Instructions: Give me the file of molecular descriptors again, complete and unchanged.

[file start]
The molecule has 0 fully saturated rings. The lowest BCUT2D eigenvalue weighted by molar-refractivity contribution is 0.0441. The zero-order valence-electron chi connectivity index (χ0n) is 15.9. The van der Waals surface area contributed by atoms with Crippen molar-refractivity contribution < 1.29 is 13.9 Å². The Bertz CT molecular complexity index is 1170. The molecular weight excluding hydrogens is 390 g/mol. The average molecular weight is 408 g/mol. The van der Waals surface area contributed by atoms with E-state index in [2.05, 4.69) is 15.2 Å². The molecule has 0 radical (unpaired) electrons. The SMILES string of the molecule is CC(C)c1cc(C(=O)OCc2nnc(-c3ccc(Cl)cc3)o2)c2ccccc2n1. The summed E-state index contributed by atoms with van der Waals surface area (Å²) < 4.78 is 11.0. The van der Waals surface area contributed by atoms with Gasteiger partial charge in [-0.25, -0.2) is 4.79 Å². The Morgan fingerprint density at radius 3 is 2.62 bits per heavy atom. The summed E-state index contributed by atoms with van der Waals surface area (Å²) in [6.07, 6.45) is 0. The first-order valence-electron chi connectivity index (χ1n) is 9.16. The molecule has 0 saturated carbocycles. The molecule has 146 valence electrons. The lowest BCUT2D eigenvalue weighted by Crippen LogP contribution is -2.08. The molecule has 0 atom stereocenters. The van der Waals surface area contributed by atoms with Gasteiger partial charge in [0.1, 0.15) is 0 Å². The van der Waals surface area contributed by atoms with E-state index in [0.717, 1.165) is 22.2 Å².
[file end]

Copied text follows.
The molecule has 0 fully saturated rings. The lowest BCUT2D eigenvalue weighted by molar-refractivity contribution is 0.0441. The zero-order valence-electron chi connectivity index (χ0n) is 15.9. The van der Waals surface area contributed by atoms with Crippen molar-refractivity contribution < 1.29 is 13.9 Å². The Bertz CT molecular complexity index is 1170. The molecular weight excluding hydrogens is 390 g/mol. The average molecular weight is 408 g/mol. The van der Waals surface area contributed by atoms with E-state index in [2.05, 4.69) is 15.2 Å². The molecule has 0 radical (unpaired) electrons. The SMILES string of the molecule is CC(C)c1cc(C(=O)OCc2nnc(-c3ccc(Cl)cc3)o2)c2ccccc2n1. The summed E-state index contributed by atoms with van der Waals surface area (Å²) < 4.78 is 11.0. The van der Waals surface area contributed by atoms with Gasteiger partial charge in [-0.25, -0.2) is 4.79 Å². The Morgan fingerprint density at radius 3 is 2.62 bits per heavy atom. The summed E-state index contributed by atoms with van der Waals surface area (Å²) in [6.07, 6.45) is 0. The first-order valence-electron chi connectivity index (χ1n) is 9.16. The molecule has 0 saturated carbocycles. The molecule has 146 valence electrons. The lowest BCUT2D eigenvalue weighted by Crippen LogP contribution is -2.08. The molecule has 0 atom stereocenters. The van der Waals surface area contributed by atoms with Gasteiger partial charge in [0.1, 0.15) is 0 Å². The van der Waals surface area contributed by atoms with E-state index in [0.717, 1.165) is 22.2 Å².